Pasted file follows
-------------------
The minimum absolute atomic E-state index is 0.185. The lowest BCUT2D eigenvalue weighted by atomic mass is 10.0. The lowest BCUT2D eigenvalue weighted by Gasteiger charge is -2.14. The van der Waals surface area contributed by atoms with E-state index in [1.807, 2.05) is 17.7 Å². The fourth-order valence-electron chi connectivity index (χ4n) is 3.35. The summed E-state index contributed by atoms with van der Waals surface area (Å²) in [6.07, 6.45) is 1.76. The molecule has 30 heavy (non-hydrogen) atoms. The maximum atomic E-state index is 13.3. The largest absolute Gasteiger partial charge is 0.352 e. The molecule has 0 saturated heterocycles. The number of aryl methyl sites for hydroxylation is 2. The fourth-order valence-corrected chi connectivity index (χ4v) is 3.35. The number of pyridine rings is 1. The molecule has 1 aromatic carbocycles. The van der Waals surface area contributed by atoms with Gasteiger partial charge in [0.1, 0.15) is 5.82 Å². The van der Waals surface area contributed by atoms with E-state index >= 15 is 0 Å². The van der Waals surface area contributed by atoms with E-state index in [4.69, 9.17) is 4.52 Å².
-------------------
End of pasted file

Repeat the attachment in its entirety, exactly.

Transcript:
The minimum absolute atomic E-state index is 0.185. The lowest BCUT2D eigenvalue weighted by atomic mass is 10.0. The lowest BCUT2D eigenvalue weighted by Gasteiger charge is -2.14. The van der Waals surface area contributed by atoms with E-state index in [1.807, 2.05) is 17.7 Å². The fourth-order valence-electron chi connectivity index (χ4n) is 3.35. The summed E-state index contributed by atoms with van der Waals surface area (Å²) in [6.07, 6.45) is 1.76. The molecule has 30 heavy (non-hydrogen) atoms. The maximum atomic E-state index is 13.3. The largest absolute Gasteiger partial charge is 0.352 e. The molecule has 0 saturated heterocycles. The number of aryl methyl sites for hydroxylation is 2. The fourth-order valence-corrected chi connectivity index (χ4v) is 3.35. The number of pyridine rings is 1. The molecule has 1 aromatic carbocycles. The van der Waals surface area contributed by atoms with Gasteiger partial charge in [0.1, 0.15) is 5.82 Å². The van der Waals surface area contributed by atoms with E-state index >= 15 is 0 Å². The van der Waals surface area contributed by atoms with E-state index in [4.69, 9.17) is 4.52 Å².